Radius and Ulna Shaft Fractures

The radius and ulna are the two long bones of the forearm that allow the hand and wrist to move as well as take part in elbow function.  Fractures of the radius and ulna are more common in men than in women because they are more often to be in motor vehicle accidents or play sports that contribute to getting forearm fractures of the radius and ulna.  Fractures of the forearm are more likely to be open fractures when compared to all other areas of the body with the exception of the tibia. 

The radius and ulna help flex and extend the wrist and elbow.  They are also responsible for pronation and supination of the forearm.  Pronation is the act of twisting the forearm so that the palm side is down, while supination is the reverse—the palm side is up.  There is a membrane called the “interosseous membrane” that connects the radius and ulna together along the shaft.  If this band is disrupted, the forearm can become unstable by about 70 percent. 

Mechanism of Injury

The fractures of the radius and ulna usually result from motorcycle injuries or motor vehicle accidents that are high impact types of injuries.  Direct blows to the forearm can also cause these bones to be fractured, such as is seen in falls from a great height or a sports-related injury. 

Evaluation of Radius and Ulna Fractures

These patients often arrive at the emergency department with a deformity of the forearm, extreme pain in the forearm, swelling and loss of ability to use the hand or forearm.  Because these can result in a lot of swelling, compartment syndrome must be looked for.  This involves swelling that is so severe that it compresses and damages the arteries and nerves that travel through that area.  This means that a careful neurovascular assessment needs to be done on the forearm and hand to make sure that the nerves and arteries are working and not disrupted.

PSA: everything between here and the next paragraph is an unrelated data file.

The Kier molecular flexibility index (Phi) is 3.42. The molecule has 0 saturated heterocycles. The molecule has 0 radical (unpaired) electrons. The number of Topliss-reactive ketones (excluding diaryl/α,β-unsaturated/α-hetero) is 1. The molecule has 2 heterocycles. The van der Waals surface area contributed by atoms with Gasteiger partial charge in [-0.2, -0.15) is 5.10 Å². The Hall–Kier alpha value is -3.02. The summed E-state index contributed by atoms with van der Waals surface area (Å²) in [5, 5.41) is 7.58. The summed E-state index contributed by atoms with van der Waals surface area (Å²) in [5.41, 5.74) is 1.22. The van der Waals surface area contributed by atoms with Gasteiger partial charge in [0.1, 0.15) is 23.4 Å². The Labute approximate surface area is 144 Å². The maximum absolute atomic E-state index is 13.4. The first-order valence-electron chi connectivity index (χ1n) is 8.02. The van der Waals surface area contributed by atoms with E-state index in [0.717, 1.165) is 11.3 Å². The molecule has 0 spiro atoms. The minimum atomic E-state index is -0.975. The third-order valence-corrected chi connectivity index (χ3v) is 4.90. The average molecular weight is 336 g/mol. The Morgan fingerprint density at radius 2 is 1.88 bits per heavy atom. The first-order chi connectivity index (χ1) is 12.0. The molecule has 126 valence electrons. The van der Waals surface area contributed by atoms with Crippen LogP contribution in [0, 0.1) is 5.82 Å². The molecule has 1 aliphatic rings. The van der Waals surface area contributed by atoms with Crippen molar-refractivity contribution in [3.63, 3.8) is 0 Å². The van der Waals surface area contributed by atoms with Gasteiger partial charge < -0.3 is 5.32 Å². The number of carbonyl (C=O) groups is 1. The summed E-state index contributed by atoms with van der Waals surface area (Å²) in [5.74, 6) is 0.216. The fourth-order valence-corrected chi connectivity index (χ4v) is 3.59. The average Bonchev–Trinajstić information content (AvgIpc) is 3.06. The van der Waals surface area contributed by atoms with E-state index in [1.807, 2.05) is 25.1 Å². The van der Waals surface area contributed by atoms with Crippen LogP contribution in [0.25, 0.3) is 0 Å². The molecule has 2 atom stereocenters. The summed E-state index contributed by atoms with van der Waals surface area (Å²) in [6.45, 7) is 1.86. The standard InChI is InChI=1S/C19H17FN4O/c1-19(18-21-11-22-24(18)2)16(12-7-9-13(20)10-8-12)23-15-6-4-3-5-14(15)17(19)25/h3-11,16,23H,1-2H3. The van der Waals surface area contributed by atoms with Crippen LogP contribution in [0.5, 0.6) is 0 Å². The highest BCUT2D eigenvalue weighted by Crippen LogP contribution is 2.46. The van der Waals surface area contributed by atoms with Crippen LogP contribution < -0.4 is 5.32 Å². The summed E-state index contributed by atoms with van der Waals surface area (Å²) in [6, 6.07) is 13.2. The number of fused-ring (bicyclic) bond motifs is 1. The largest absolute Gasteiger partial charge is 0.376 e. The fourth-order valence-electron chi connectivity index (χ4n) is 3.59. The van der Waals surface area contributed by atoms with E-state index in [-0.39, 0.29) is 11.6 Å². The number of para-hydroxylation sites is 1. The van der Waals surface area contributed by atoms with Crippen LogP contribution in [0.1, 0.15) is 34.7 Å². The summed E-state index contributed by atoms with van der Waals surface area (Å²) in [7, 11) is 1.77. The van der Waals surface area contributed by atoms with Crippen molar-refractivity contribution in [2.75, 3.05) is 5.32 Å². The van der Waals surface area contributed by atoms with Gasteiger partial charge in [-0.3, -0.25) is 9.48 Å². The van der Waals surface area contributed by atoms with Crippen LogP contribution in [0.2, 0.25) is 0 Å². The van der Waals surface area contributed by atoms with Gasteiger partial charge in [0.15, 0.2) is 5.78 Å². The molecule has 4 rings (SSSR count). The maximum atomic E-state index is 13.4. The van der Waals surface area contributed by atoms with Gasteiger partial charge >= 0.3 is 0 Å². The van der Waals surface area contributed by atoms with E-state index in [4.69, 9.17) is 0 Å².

If the pain seems to be out of proportion to the injury and is not improved with splinting, compartment syndrome should be suspected and the surgeon needs to be notified about doing a possible fasciotomy in order to relieve the pressure in the forearm. 

X-rays of the forearm, including the AP and lateral views can easily show the fractured areas in most cases.  The elbow and wrist should also be x-rayed in order to make sure there are no other injuries or dislocations at these sites.  Make sure the radial head is properly aligned with the capitellum in all x-ray views taken of the elbow. 

Classification of Radial and Ulnar Fractures

These fractures are classified according to several descriptive ways.  These are some ways to classify radius and ulna fractures:

  • Location of the fracture
  • Closed versus open fracture
  • Comminuted, multifragmented or segmental fractures
  • Displaced fractures
  • Rotation of the bones
  • Angulation of the bones

Treatment

A long arm cast can be used to treat these types of fractures if they are not displaced or angulated.  Unfortunately, this isn’t the case in most radius and ulna shaft fractures.  If a cast is done, there should be frequent follow up to make sure that the bones aren’t becoming more displaced or that there is no further neurovascular compromise from the cast being too tight.